Sunday, January 20, 2008
An active volcano underneath West Antartica
The explosive event -- rated 'severe' to 'cataclysmic' on an international scale of volcanic force -- punched a massive breach in the icesheet and spat out a plume some 12,000 metres (eight miles) into the sky, they calculate.
Most of Antarctica is seismically stable. But its western part lies on a rift in Earth's crust that gives rise to occasional volcanism and geothermal heat, occurring on the Antarctic coastal margins.
This is the first evidence for an eruption under the ice sheet itself -- the slab of frozen water, hundreds of metres (feet) thick in places, that holds most of the world's stock of fresh water.
Reporting in the journal Nature Geoscience, the investigators from the British Antarctic Survey (BAS) describe the finding as 'unique.'
It extends the range of known volcanism in Antarctica by some 500 kilometres (300 miles) and raises the question whether this or other sub-glacial volcanoes may have melted so much ice that global sea levels were affected, they say.
The volcano, located in the Hudson Mountains, blew around 207 BC, plus or minus 240 years, according to their paper.
Evidence for this comes from a British-American airborne geophysical survey in 2004-5 that used radar to delve deep under the ice sheet to map the terrain beneath.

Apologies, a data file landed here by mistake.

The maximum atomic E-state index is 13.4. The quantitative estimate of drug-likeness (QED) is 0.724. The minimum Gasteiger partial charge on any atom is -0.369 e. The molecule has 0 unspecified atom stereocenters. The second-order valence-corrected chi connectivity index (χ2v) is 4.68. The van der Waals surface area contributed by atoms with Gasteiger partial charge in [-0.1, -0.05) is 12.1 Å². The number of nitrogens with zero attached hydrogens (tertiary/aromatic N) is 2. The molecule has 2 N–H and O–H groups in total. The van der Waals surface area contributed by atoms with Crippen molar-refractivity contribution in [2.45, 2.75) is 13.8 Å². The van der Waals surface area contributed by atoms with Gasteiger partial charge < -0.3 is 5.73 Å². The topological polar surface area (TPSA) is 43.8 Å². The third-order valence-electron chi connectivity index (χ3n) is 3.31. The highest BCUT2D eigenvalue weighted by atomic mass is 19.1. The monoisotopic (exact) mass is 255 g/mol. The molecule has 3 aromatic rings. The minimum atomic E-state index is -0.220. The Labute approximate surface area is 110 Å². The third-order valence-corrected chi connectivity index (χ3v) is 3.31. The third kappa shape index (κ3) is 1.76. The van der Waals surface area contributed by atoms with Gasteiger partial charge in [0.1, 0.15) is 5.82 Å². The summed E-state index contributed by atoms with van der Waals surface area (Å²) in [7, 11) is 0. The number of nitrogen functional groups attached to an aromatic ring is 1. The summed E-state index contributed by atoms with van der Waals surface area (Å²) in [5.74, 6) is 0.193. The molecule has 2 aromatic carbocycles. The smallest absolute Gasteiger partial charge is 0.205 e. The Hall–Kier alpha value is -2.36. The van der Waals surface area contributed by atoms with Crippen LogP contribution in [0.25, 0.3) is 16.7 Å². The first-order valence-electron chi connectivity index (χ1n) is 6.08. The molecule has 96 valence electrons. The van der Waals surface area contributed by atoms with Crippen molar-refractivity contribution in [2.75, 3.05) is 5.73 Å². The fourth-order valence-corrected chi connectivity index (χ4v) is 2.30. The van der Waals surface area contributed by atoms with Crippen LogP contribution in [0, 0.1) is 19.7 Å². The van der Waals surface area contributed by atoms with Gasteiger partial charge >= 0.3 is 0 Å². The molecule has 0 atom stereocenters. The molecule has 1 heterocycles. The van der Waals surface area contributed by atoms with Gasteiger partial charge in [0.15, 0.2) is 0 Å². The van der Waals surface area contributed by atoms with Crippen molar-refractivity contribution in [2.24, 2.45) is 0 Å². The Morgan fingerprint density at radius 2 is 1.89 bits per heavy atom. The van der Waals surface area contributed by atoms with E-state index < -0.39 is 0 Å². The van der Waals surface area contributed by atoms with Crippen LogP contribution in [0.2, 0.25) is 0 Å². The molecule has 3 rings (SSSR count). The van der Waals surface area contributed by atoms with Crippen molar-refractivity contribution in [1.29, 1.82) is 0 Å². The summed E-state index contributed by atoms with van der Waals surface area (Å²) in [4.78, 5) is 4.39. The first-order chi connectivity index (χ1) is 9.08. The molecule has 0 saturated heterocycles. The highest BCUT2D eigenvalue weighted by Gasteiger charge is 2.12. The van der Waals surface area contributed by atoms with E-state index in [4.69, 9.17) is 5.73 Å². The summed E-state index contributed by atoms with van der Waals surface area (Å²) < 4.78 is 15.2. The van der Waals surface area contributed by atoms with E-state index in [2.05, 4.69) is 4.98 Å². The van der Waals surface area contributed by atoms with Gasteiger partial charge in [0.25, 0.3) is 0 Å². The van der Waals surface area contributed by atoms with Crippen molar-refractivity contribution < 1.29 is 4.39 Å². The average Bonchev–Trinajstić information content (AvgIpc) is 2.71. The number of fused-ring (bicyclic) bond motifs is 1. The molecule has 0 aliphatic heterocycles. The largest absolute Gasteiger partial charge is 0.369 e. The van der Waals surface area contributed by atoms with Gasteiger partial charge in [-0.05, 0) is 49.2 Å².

Vaughan's team spotted anomalous radar reflections over 23,000 square kilometres (8,900 sq. miles), an area bigger than Wales.
They interpret this signal as being a thick layer of ash, rock and glass, formed from fused silica, that the volcano spewed out in its fury.
The amount of material -- 0.31 cubic kilometres (0.07 cubic miles) -- indicates an eruption of between three and four on a yardstick called the Volcanic Explosive Index (VEI).
By comparison, the eruption of Mount St. Helens in 1980, which was greater, rates a VEI of five, and that of Mount Pinatubo in 1991 is a VEI of six.
'We believe this was the biggest eruption in Antarctica during the last 10,000 years,' BAS' Hugh Corr says.
'It blew a substantial hole in the icesheet and generated a plume of ash and gas that rose around 12 kms (eight miles) into the air.'
The eruption occurred close to the massive Pine Island Glacier, an area where movement of glacial ice towards the sea has been accelerating alarmingly in recent decades.
'It may be possible that heat from the volcano has caused some of that acceleration,' says BAS professor David Vaughan, who stresses though that global warming is by far the greater likelier cause.
Volcanic heat 'cannot explain the more widespread thinning of West Antarctic glaciers that together are contributing nearly 0.2mm (0.008 of an inch) per year to sea-level rise,' he adds.
'This wider change most probably has its origin in warming ocean waters.'